By John O’Connor
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SPRINGFIELD, Ill. — For all the fanfare and the legal rigmarole of Illinois’ ban on semiautomatic weapons, it might come as a surprise to learn the legislation was titled “Insurance Code-Public Adjusters.”
To thousands of gun owners and merchants who filed lawsuits over it, the title exemplifies the way legislators cut corners last month to enact the legislation prompted by the deadly Independence Day parade shooting in the Chicago suburb of Highland Park.
The ban on dozens of semiautomatic rifles and handguns took effect immediately, but enforcement is under scrutiny after a state appellate court endorsed a temporary restraining order last week in a case filed by thousands of advocates and led by Accuracy Firearms, a dealer in Effingham, 101 miles (162 kilometers) northeast of St. Louis.
Less than four weeks old, the provision — now known as the “Protect Illinois Communities Act” — has prompted lawsuits at a rate of more than one every four days. Four cases have landed in federal court, arguing a straightforward principle: the ban violates the Second Amendment right to keep and bear arms.
The others take a different track, generally alleging in circuit courts that the process violated requirements from the Illinois Constitution that legislation get three public readings on three separate days in both houses, and that each bill be limited to a single subject.
Additionally, an argument from Accuracy Firearms — which prompted a restraining order with statewide implications from the 5th District Appellate Court — states the law violates the constitution’s guarantee of equal protection under the law by exempting certain classes of people, such as corrections officers and retired police.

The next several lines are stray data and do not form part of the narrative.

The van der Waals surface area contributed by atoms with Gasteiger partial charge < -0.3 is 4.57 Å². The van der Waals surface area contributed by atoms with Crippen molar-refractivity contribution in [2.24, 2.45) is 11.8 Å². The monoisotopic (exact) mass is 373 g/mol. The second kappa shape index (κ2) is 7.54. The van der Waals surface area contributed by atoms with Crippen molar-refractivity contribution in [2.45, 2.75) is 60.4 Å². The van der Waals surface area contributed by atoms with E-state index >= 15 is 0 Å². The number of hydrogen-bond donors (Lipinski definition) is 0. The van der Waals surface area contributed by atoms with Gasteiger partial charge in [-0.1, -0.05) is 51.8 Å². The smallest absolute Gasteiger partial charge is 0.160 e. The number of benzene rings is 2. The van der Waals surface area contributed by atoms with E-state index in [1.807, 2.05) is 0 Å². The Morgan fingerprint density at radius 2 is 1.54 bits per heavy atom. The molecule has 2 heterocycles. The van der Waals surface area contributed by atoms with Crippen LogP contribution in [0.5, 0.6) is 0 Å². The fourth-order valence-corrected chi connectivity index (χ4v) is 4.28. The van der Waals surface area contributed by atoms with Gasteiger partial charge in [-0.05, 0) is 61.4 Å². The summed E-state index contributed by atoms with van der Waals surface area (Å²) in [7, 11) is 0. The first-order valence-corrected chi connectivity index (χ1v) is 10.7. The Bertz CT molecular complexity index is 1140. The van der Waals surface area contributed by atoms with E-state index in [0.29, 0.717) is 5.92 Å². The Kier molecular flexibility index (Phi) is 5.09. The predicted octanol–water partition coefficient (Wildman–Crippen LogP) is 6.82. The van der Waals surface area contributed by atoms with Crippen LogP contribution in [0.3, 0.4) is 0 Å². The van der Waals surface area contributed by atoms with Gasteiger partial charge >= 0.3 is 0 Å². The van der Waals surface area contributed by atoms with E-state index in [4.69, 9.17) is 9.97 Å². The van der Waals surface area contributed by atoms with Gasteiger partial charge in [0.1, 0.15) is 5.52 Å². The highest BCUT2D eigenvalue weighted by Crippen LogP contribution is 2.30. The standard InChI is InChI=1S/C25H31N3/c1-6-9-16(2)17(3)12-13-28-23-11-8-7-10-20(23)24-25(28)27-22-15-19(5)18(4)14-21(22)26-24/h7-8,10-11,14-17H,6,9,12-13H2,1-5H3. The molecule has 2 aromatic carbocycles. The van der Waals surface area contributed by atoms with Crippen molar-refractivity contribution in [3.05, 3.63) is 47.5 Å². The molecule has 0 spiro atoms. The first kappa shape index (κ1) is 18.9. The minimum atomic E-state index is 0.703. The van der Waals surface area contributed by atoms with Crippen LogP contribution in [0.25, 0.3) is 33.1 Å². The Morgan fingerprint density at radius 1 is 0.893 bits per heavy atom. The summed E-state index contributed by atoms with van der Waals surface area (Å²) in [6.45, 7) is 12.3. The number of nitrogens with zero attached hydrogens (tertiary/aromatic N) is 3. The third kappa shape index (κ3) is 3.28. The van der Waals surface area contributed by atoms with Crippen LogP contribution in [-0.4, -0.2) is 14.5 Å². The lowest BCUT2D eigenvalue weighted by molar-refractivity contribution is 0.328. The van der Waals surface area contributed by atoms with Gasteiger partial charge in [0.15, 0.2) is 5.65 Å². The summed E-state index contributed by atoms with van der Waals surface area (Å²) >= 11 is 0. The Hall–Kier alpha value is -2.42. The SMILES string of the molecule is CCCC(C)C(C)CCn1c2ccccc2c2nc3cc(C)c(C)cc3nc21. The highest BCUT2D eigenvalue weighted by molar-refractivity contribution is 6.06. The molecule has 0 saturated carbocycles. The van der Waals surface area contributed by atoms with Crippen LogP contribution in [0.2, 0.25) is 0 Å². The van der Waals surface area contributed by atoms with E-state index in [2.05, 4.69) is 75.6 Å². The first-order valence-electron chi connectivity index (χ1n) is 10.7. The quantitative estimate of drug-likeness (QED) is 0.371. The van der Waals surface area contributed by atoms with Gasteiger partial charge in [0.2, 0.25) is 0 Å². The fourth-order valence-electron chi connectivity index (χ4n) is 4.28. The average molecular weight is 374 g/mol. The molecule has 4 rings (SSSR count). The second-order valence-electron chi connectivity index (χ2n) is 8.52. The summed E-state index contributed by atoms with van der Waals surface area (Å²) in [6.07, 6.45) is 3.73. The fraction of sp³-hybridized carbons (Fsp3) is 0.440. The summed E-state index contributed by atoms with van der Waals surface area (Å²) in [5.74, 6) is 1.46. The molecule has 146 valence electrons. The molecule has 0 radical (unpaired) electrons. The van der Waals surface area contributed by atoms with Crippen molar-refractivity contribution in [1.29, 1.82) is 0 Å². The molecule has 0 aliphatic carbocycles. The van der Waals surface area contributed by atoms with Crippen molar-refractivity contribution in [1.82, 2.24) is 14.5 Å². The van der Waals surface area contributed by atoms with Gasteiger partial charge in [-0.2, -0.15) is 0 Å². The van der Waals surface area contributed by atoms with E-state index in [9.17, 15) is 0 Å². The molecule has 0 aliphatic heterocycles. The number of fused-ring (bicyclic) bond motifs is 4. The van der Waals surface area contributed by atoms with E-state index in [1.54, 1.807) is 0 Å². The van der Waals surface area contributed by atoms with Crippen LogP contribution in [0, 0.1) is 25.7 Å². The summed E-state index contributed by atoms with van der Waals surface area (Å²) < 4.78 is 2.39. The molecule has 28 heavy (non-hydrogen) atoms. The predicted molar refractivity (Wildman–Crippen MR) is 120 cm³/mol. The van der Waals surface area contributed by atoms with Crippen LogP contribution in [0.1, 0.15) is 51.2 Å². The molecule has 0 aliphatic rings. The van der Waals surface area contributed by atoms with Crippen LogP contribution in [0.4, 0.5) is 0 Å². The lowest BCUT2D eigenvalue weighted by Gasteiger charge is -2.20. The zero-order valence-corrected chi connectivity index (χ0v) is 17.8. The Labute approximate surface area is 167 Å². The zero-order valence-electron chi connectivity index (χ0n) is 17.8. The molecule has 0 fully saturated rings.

“Perhaps some of the plaintiffs’ training is equal to, or superior to, that of the exempted classes,” the appellate court said in its opinion granting the temporary restraining order.
Given the checkerboard judicial enforcement history of the single-subject and three-readings rules, the appellate court was less sanguine about the gun-rights advocates’ chances on those points. But nothing prevents Accuracy Firearms pressing those complaints when the case returns to circuit court, the company’s lawyer Thomas DeVore said.
The proposal that became the weapons law was introduced more than a year ago as an Insurance Code change specifying duties and contractual obligations between a public adjuster and an insurance-coverage holder. It was “read” — that means by title only — on three separate days in the House and two in the Senate.
Just before the final Senate reading on Jan. 9, the weapons ban was substituted as the subject — a routine tactic known colloquially as a “gut and replace.” In a General Assembly solidly under Democrats’ control, the new content hastily won Senate approval, succeeded in a mere concurrence vote in the House and was sent to Democratic Gov. J.B. Pritzker to become a gun ban.